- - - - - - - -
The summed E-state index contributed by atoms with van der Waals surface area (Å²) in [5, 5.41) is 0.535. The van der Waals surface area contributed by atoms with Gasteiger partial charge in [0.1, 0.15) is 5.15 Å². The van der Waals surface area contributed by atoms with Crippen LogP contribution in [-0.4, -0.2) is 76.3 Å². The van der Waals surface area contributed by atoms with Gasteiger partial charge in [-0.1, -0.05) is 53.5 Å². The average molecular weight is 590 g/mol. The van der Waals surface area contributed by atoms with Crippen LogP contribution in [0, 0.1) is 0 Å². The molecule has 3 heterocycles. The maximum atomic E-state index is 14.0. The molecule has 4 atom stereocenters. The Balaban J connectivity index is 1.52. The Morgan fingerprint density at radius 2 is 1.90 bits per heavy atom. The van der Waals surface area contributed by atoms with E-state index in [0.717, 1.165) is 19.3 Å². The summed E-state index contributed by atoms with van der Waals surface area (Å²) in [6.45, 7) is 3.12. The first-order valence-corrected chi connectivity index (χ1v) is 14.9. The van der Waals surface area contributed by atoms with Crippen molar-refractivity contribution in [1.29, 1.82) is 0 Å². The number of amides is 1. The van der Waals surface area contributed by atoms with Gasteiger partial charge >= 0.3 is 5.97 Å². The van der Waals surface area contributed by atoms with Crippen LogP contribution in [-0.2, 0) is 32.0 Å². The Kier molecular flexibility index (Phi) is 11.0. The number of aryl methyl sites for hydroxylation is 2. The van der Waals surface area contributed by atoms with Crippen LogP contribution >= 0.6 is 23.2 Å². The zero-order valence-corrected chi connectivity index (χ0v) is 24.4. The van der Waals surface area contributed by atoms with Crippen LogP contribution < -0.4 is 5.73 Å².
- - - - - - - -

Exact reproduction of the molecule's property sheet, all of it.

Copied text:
The summed E-state index contributed by atoms with van der Waals surface area (Å²) in [5, 5.41) is 0.535. The van der Waals surface area contributed by atoms with Gasteiger partial charge in [0.1, 0.15) is 5.15 Å². The van der Waals surface area contributed by atoms with Crippen LogP contribution in [-0.4, -0.2) is 76.3 Å². The van der Waals surface area contributed by atoms with Gasteiger partial charge in [-0.1, -0.05) is 53.5 Å². The average molecular weight is 590 g/mol. The van der Waals surface area contributed by atoms with Crippen LogP contribution in [0, 0.1) is 0 Å². The molecule has 3 heterocycles. The maximum atomic E-state index is 14.0. The molecule has 4 atom stereocenters. The Balaban J connectivity index is 1.52. The Morgan fingerprint density at radius 2 is 1.90 bits per heavy atom. The van der Waals surface area contributed by atoms with E-state index in [0.717, 1.165) is 19.3 Å². The summed E-state index contributed by atoms with van der Waals surface area (Å²) in [6.45, 7) is 3.12. The first-order valence-corrected chi connectivity index (χ1v) is 14.9. The van der Waals surface area contributed by atoms with Crippen molar-refractivity contribution in [1.29, 1.82) is 0 Å². The number of amides is 1. The van der Waals surface area contributed by atoms with Gasteiger partial charge >= 0.3 is 5.97 Å². The van der Waals surface area contributed by atoms with Crippen LogP contribution in [-0.2, 0) is 32.0 Å². The Kier molecular flexibility index (Phi) is 11.0. The number of aryl methyl sites for hydroxylation is 2. The van der Waals surface area contributed by atoms with Crippen LogP contribution >= 0.6 is 23.2 Å². The zero-order valence-corrected chi connectivity index (χ0v) is 24.4. The van der Waals surface area contributed by atoms with Crippen LogP contribution < -0.4 is 5.73 Å².